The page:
Yuuko (manga vol. 4) Mizuiro-Jidai written in rainbow kanji.

"The Blue-Green Years"

The Technogirls

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"Karen" -- an introduction to another manga by Yuu Yabuuchi ("Mizuirojidai" aka "BlueGreen Years" aka "Aqua Age")


Introduction     Our fansubs of "The BlueGreen Years"     Sponsorships      Script Sample      The show in Japan     The Title      Reviews      Episode Information      Comments    News    The Animedia Article     The Animint Article      Her other manga, "Karen"

   This show is something like a younger-girl's Marmalade Boy, without as much hysteria, but with lots of nostalgia and coming-of-age drama. Like Miyazaki's Kiki (of Kiki's Delivery Service ), Yuuko is a young girl you can't help but like, and sympathize with, and remember how you went through the exact same traumas at her age. This reminds me of the American TV series, "The Wonder Years," another splendid nostalgic look at childhood, dating, and friendships.

   Manga translations by Barbara Chambers.

   Important: if you love her characters, you might want to see Yuu Yabuuchi's other manga series, "Karen".  Our Karen web page is here .

Exciting News -- DVD Release!  Then, Disappointment...

   Around the beginning of January 2002, I discovered that some fans in Japan were talking about the rumored release of Mizuirojidai on DVD. There are two main fan websites in Japan, and they both put up notes to inform others of the rumors. Later, a fan put more information in a dummy auction on Yahoo-Japan, and that got copied onto the Japanese websites. About that time, I put a notice on our main page, and continued waiting.

   We ordered the set from AMOTOKYO and it arrived!  To celebrate the new video source, we plan to move volume 4 of "The BlueGreen Years" to highest priority (after BDB 33-36) and release its fansub next. Then we'll open volume 5 up to sponsorship and begin translation of it. Between fansubs, we'll remaster the first 3 volumes. The second box set will be needed before we can work on volume 6.

    Even though it's wonderful to see a real video release of Mizuirojidai finally, I must say that I'm a bit disappointed.  The video quality isn't as good as I expected from a Pioneer release. From the titles, it looks like Pioneer only functioned as the distributor for this.  The producer was "MMI" -- "Marvelous Music".   I had to check the disks on both a DVD player and directly grabbing frames to see what was going on.  Here's what I found...

    (1) Noise, 29.97fps, and double telecine.  There is a fair amount of video noise present, more than other comparable DVD releases, such as Bandai's "Ace wo Nerae" which is two decades older.  They used some low quality equipment to do the digitization.  Furthermore, they acquired the video at NTSC framerate (29.97 fps) instead of the native 24fps.  This is a glaring indication of something very wrong.   Then, they did the editing at that framerate, and re-exported the video with telecine. This resulted in large scale ugliness in the frame progression.  A typical non-interlaced frame pattern I saw in the source was 11100010001110001000... instead of the normal 10100101001010010100... which is a telltale sign of a double telecine.  This accentuates the noise in the image and means that the DVD release contains 29.97 non-pulldown MPEG2 instead of the preferred 24 fps 3:2 pulldown NTSC which is used by professionals for animation and film.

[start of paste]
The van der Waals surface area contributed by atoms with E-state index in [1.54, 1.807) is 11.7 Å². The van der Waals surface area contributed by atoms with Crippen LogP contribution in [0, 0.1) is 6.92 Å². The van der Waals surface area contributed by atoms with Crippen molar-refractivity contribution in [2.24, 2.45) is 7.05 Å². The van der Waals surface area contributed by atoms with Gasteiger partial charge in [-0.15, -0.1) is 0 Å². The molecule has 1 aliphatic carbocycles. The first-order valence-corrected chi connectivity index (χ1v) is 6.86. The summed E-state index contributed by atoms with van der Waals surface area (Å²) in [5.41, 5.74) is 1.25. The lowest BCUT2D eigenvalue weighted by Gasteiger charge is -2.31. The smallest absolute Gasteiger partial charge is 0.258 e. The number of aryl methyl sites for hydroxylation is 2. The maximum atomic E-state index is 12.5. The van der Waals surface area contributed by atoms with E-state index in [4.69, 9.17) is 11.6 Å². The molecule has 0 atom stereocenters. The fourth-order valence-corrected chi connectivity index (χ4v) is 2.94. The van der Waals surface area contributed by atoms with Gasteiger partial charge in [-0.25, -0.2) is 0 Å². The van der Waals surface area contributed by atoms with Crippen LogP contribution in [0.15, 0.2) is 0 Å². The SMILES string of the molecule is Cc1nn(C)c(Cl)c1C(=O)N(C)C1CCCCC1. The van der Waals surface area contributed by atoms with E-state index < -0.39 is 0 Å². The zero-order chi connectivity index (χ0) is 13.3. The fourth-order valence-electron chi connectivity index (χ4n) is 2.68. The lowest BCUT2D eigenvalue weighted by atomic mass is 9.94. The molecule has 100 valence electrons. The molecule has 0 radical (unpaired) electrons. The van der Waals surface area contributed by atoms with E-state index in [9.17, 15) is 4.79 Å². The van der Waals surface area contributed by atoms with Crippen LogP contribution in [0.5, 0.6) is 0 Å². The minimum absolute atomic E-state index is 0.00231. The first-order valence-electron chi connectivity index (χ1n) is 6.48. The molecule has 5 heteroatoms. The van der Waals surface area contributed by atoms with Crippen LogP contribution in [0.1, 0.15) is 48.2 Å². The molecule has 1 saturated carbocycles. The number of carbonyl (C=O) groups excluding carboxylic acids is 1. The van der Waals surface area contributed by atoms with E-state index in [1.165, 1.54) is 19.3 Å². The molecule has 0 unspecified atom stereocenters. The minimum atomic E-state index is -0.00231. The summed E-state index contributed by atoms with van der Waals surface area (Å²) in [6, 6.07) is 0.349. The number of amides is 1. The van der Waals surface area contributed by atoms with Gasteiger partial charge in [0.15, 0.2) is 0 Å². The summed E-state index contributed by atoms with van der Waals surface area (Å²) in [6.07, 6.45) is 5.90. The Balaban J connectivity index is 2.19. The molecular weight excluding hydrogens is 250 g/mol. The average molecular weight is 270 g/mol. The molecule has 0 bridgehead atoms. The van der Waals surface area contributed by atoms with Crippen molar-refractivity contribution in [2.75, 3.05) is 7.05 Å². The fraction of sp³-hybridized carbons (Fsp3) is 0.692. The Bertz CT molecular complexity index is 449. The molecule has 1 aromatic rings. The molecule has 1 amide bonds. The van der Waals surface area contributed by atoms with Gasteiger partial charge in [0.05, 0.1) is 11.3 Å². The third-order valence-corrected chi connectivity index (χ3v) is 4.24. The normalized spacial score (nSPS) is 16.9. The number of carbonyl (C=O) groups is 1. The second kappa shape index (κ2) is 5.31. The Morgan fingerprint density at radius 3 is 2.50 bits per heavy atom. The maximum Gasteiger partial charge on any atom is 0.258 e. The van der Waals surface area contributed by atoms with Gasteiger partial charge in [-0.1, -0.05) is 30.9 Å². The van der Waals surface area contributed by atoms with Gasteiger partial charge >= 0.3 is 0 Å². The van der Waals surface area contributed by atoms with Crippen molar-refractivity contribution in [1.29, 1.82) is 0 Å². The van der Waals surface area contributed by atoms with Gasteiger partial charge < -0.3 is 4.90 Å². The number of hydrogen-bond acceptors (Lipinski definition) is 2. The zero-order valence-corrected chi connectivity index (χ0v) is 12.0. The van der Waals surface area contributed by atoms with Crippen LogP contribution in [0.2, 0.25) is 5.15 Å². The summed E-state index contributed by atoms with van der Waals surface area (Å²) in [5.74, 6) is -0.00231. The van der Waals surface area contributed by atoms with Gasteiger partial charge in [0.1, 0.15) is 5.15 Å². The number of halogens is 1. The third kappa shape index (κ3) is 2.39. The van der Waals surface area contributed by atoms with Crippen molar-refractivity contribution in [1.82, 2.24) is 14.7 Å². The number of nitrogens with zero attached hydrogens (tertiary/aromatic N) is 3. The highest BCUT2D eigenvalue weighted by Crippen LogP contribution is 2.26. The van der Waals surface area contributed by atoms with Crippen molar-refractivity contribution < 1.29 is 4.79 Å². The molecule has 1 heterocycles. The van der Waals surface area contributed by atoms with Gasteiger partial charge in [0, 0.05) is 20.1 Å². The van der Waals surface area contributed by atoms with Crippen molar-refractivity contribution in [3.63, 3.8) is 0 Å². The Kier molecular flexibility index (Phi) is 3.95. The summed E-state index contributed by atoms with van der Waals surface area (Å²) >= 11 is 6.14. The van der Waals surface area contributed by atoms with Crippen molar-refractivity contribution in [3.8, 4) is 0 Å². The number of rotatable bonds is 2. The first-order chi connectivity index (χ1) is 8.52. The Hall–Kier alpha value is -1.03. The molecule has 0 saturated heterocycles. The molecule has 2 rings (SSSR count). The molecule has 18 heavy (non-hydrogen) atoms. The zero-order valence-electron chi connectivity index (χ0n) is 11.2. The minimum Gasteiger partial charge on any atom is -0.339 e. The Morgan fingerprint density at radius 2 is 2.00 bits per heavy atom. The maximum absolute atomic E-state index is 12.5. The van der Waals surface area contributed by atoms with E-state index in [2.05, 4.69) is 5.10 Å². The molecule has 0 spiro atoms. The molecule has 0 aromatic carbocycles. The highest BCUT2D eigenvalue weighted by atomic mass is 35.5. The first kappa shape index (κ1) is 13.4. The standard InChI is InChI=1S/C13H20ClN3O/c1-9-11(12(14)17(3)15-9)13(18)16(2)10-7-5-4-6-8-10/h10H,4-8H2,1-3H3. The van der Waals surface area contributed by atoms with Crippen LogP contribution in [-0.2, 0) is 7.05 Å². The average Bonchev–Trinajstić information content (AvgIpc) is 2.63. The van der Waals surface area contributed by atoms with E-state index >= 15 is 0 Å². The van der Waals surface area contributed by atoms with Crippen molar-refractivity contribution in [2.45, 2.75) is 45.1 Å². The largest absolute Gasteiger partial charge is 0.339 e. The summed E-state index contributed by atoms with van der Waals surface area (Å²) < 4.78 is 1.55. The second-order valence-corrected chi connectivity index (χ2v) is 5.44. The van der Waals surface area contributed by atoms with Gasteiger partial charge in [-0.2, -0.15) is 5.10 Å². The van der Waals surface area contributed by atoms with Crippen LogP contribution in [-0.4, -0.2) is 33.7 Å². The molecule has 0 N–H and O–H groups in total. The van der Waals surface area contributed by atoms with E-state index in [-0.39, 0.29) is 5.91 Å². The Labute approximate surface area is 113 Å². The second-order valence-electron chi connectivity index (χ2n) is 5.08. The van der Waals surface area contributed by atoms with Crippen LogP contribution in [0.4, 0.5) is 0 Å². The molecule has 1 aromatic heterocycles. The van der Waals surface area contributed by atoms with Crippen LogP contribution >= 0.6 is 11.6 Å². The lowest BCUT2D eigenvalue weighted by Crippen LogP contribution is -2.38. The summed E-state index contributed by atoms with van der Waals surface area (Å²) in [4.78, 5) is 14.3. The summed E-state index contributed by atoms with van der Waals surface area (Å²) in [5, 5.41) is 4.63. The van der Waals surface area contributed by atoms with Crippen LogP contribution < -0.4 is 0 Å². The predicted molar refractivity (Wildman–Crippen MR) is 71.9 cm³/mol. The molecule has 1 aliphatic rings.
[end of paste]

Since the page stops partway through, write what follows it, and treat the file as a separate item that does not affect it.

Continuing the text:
(2) No frame stabilization was used anywhere in the digital mastering process. This is a serious oversight, because Mizuirojidai was a low budget production which used old equipment, and the camera wobbled during photography -- mostly in a left-right direction.  The annoying wobble is very visible and distracting. I'll be using a frame stabilizer to fix this problem wherever possible.  In this sense, the fansub might end up looking nicer than the original.

    (3) Cable reflection shadow.  This is the most amazing defect of all.  The frames seem to show a faint shadow, offset by about 15 pixels to the right, of the video image.  This is equivalent to a cable whose length is about 6 meters. During the conversion from film to video, a long and imperfectly terminated cable must have been used for the video signal.  This is totally inexcusable, and is a mark of unprofessional work.

    So altogether, it was a cheaply done, quite amateurish DVD that still leaves me  wishing I had a good quality video source!  This is certainly an order of magnitude better than the tapes I had archived, but it is quite a disappointment.  I hate to say it, but it reminds me of American anime DVD's -- or even more, Taiwan or Hong Kong unlicensed DVD's. Who did this, really?  And why? I'm very happy to have the DVD's, and I'll buy the second set, but there's no other choice.  I am forced to advise videophile anime collectors that they should be prepared for a shock if they buy these DVD's.  They are (I am not kidding) the WORST anime DVD's I have ever seen coming from a Japanese company.

    In general, though... it took a long time for the DVD's to be announced -- 5 years. Our first 3 volumes had to be made from some carefully-prepared SVHS source tapes of the show made from rental copies in Japanese video stores in Northern California.

   This was a perfect example of a shoujo show which receives little or no aftermarket activity.  In fact, the final eight episodes shown on TV appear to have been intended to be OAV's originally.  This implies that the poor ratings of the show caused plans for the OAV's to be cancelled.  The 8 weeks occupied by the former OAV's were time spent in preparing the show's replacement, "Kero Kero Chaimu".